Bishop Edward B. Scharfenberger
Bishop Edward B. Scharfenberger
Jerusalem is much more than a special city, albeit so for very sound historical, religious and even political reasons. It’s an epicenter of great significance for three major world religions: Judaism, Christianity and Islam. Jerusalem is a city of destiny, a place of pilgrimage for those seeking an encounter with divinity. Perhaps — and for that reason — both a sign of hope as well as a reminder of pain and sorrow, for the price of human salvation — for where we are not yet — which requires conversion and sacrifice. Yes, Jerusalem is no stranger to violence. 

A reading on a recent Sunday (Lk 9:51-62) began that section of St. Luke’s Gospel where Jesus, completing his Galilean ministry, begins the next stage of his journey “facing” Jerusalem. In all senses of the word, Jesus is “looking forward” to a rough road, his own “exodus,” which would culminate in his violent death and his glorious resurrection and ascension into heaven, which is the new Jerusalem, as the Book of Revelation envisions it (cf. Rev. 21).

We know that the “exodus” Jesus faced would bring much personal suffering, both physical and emotional, including betrayal and the loss of friends. Both stages of his journey begin with rejection. In Nazareth (Galilee), many members of the family of Jesus thought he was “out of his mind” (Mk. 3:21). Or they dismissed reports of his extraordinary works, citing their familiarity with him: “… isn’t this Jesus, the carpenter’s son?” (cf. Mt. 13:55) In Luke, no sooner had Jesus proclaimed the Kingdom of God is at hand when his townspeople drove him out of town, up a hill, to hurl him over its brink (Lk 4:29). Pushback is often what one encounters, who proposes new ideas, converts to a new way of life or chooses an unfamiliar course of action. 

When Jesus begins his path toward Jerusalem after his ministry in Galilee, he meets resistance. He had to pass through Samaritan territory on the way. Samaritans and Jews were hostile toward each other and two disciples (James and John), aware of his miraculous powers, implore Jesus to call down fire from heaven on the people of Samaria for their refusal of hospitality. This incident recalls an episode in 2 Kings 1:10-12. Jesus refuses to identify with Elijah and rejects an attitude that those who do not accept him be punished severely.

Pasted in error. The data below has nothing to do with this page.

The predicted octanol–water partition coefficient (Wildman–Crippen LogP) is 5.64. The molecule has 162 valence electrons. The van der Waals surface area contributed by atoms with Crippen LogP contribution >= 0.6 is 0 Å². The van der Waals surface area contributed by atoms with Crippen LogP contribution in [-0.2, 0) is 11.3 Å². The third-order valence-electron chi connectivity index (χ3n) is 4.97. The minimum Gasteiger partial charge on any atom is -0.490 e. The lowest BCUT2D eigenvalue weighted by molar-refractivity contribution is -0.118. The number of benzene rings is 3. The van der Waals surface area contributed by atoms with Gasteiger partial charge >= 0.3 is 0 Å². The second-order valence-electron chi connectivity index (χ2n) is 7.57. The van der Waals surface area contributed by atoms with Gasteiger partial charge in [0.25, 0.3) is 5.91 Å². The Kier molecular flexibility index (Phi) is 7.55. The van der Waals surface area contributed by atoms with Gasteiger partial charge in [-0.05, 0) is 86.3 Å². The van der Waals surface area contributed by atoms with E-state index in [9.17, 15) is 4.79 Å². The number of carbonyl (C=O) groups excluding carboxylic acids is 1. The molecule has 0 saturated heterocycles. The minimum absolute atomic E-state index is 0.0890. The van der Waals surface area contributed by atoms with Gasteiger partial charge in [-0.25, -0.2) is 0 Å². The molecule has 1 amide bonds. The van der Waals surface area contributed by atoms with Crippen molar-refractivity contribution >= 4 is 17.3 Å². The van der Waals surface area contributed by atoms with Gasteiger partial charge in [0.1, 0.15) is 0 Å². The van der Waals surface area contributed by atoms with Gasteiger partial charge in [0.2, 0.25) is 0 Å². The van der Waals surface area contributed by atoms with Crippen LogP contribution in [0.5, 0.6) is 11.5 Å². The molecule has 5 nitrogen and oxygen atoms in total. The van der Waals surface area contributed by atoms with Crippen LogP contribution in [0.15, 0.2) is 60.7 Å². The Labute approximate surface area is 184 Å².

Now may be a good time to pause as we celebrate the birth of our Nation, facing perhaps a long, hot summer, with uncertainties about our future as a people united in a common mission that so inspired our forebears. They cherished the blessing and promise of freedom, with law based on universal principles, assented to by the governed, constitutionally guaranteed.

Birthdays and anniversaries are typically occasions to look back and remember, to count our blessings and celebrate them together. Among them are many that all citizens, even visitors and refugees to our land, can celebrate together. We cannot deny either the errors and tragedies that we have encountered, and the scars and vestiges that remain, stitched into the tapestry of our history, even as it continues to unfold. Such threads bear many names and wear different colors, the mere mention of which pricks our personal and national consciences. Looking back, thankfully and critically if we have the honesty and integrity to do both, we will surely find reasons for being both proud and repentant, especially where injuries continued to require healing and restoration. Hope remains that, remembering and returning to our foundational principles, we are able to do just that.